- An entity that is prescribed by the rules to be a state or territory entity.
|Non-core foreign entities
- A province, state, self-governing territory, region, local council, municipality or other political subdivision of a foreign country;
- A local council, municipality or other political subdivision of the above;
- The government of any entity mentioned above;
- A department or agency of any entity mentioned above;
- An entity (other than a university) that is an authority of any entity mentioned above which is established for a public purpose;
- A university in a foreign country that does not have institutional autonomy; or
- An entity that is external to Australia and is prescribed by the rules to be a foreign entity.
What are the direct impacts of the Foreign Relations Bill?
If an arrangement is caught by the Foreign Relations Bill:
- The Minister is required to maintain a public register of all such arrangements (excluding certain information such as commercially sensitive information).
- The affected arrangements must be notified to the Minister within the prescribed timeframes, as well as proposing to negotiate or enter into such arrangements.
- Negotiation or entry into core foreign arrangements without the Minister’s approval is prohibited. The Minister has a 30 day timeframe to give approval or refuse, failing which the Minister will be deemed to have approved. If an approval is provided, the Minister has powers to revoke this prior to the actual arrangement being entered into.
- The Minister has a range of powers, including:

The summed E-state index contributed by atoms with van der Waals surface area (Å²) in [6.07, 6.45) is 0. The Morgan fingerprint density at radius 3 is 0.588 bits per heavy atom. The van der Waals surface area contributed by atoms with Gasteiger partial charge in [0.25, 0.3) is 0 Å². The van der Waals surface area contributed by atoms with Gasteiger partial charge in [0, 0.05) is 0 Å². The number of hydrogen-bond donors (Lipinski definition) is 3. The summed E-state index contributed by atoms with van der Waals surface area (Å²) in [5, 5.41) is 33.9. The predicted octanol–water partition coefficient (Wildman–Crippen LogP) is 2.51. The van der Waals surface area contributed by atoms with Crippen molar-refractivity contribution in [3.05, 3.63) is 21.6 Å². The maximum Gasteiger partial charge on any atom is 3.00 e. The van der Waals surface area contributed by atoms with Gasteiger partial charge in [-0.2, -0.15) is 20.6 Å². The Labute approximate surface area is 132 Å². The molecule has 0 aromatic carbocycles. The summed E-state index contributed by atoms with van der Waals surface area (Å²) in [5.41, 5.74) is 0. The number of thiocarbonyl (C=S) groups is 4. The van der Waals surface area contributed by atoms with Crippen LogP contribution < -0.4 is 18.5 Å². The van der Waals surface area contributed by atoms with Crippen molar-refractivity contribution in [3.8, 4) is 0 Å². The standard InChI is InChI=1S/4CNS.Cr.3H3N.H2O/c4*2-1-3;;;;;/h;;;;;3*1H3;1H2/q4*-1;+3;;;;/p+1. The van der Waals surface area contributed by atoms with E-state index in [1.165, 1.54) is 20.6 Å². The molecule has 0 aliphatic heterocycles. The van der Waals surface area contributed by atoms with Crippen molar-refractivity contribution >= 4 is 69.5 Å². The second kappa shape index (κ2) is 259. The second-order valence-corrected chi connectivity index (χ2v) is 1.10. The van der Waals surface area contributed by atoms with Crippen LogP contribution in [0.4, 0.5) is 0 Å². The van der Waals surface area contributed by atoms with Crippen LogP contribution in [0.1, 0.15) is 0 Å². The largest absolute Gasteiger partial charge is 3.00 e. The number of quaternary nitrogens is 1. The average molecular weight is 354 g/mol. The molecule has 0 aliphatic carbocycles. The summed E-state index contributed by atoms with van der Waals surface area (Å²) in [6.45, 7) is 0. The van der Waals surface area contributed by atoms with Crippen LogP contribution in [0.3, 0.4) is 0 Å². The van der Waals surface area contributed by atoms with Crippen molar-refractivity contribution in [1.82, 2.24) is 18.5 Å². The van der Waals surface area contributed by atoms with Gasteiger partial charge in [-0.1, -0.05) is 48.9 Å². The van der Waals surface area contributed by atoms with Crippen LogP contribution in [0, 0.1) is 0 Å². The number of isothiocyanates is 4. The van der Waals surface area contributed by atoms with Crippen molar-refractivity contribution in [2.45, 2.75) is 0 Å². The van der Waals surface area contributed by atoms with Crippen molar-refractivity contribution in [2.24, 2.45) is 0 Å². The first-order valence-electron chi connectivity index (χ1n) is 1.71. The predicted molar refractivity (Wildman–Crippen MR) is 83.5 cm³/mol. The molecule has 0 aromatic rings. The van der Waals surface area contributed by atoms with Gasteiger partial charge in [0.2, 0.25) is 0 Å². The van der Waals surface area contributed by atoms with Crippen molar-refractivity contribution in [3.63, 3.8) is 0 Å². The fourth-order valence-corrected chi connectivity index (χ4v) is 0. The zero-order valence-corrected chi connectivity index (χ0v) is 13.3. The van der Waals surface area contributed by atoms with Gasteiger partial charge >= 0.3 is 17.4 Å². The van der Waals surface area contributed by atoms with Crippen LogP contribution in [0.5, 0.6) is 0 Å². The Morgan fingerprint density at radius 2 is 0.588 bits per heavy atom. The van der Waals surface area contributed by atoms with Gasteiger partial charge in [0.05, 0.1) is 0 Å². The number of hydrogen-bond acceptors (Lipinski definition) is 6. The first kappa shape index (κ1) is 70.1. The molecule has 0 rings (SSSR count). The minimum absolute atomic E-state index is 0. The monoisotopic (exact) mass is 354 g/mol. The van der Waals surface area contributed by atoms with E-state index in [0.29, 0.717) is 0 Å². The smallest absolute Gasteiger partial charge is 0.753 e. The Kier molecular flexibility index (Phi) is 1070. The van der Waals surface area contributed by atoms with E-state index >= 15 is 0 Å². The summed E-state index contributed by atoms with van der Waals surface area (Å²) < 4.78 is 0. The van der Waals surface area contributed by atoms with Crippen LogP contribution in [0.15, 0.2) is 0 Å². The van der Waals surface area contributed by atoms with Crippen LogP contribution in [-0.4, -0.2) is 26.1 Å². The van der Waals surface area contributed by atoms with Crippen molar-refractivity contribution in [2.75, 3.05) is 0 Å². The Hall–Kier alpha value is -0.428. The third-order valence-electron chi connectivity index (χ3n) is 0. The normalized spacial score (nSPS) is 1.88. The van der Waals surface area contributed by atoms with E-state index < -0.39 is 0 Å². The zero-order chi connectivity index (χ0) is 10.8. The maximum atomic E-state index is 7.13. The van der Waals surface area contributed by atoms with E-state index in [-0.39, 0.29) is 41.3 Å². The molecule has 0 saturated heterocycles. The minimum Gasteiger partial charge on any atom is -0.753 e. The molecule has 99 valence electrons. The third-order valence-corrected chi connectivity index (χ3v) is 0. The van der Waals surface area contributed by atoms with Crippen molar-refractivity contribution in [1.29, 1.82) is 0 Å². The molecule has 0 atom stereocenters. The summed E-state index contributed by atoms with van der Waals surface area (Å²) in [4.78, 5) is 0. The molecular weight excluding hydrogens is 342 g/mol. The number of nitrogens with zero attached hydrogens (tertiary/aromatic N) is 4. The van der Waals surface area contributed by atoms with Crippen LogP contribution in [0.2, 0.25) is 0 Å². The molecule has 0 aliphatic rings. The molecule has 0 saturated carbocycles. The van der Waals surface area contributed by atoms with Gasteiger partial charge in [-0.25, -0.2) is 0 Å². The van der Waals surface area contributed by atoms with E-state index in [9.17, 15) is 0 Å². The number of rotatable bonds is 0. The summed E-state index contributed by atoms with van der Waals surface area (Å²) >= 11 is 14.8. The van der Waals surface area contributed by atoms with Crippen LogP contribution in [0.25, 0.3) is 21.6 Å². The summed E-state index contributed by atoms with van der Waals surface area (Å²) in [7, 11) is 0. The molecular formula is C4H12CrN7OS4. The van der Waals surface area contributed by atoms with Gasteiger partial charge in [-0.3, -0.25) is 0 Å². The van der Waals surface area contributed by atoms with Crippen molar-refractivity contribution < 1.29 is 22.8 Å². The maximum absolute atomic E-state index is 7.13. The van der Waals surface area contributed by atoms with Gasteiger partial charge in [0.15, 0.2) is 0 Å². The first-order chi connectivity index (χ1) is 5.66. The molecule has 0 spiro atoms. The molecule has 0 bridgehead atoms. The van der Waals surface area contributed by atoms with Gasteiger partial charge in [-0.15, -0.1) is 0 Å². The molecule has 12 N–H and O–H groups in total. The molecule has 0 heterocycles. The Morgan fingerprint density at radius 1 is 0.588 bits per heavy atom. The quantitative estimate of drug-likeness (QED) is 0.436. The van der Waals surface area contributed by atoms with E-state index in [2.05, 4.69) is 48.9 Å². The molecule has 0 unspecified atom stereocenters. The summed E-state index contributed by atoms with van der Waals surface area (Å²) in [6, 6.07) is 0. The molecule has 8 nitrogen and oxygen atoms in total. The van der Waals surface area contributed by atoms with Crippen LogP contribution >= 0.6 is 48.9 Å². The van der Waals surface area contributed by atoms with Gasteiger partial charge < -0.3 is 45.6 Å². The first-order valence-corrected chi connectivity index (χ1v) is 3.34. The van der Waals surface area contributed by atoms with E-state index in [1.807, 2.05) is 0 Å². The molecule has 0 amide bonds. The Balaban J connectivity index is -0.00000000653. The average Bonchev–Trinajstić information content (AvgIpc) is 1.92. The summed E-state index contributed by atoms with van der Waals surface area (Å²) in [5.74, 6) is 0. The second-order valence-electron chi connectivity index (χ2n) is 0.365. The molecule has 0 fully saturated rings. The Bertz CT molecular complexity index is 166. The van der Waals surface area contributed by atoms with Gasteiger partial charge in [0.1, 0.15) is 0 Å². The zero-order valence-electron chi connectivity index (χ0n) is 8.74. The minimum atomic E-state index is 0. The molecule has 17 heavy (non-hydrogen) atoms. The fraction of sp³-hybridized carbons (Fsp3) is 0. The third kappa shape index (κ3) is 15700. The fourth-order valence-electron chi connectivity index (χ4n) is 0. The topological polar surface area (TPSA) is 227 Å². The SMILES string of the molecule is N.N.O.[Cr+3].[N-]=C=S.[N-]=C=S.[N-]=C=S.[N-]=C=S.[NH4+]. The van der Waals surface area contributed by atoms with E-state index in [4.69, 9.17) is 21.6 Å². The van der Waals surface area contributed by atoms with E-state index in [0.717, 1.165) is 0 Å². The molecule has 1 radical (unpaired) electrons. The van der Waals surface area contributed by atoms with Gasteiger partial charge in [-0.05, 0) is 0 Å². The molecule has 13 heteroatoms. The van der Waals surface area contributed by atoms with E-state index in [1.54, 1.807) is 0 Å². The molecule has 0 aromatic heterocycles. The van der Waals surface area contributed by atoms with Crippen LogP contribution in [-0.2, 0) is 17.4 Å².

- Prohibiting a state or territory entity from negotiating or entering into an arrangement; or
- Declaring as invalid and unenforceable, not in operation or varying or terminating any arrangements that are inconsistent with Australia’s foreign policies or arrangements that adversely affect Australia’s foreign relations.
- Compliance with the Foreign Relations Bill is supported by:
- The ability of the Minister to obtain an injunction to enforce the declarations or ensure compliance with certain provisions of the Foreign Relations Bill.
- Limiting review rights for decisions of the Minister by expressly excluding the requirements for procedural fairness applying to the Minister exercising a power or performing a function under the Foreign Relations Bill.
- Recognising that if the operation of the Foreign Relations Bill would result in the acquisition of property (within the meaning of the Constitution) from a person otherwise than on just terms, the Commonwealth will be liable to pay reasonable compensation to that person.
- The Minister may make rules for the purposes of the Foreign Relations Bill, as well as providing for approved forms and approved ways of providing notices.
Are there any exemptions?
There a few notable exclusions from the application of the Foreign Relations Bill:
- A state or territory entity does not include: (a) a corporation that operates on a commercial basis; (b) a hospital; or (c) an entity that is prescribed by the rules as being excluded.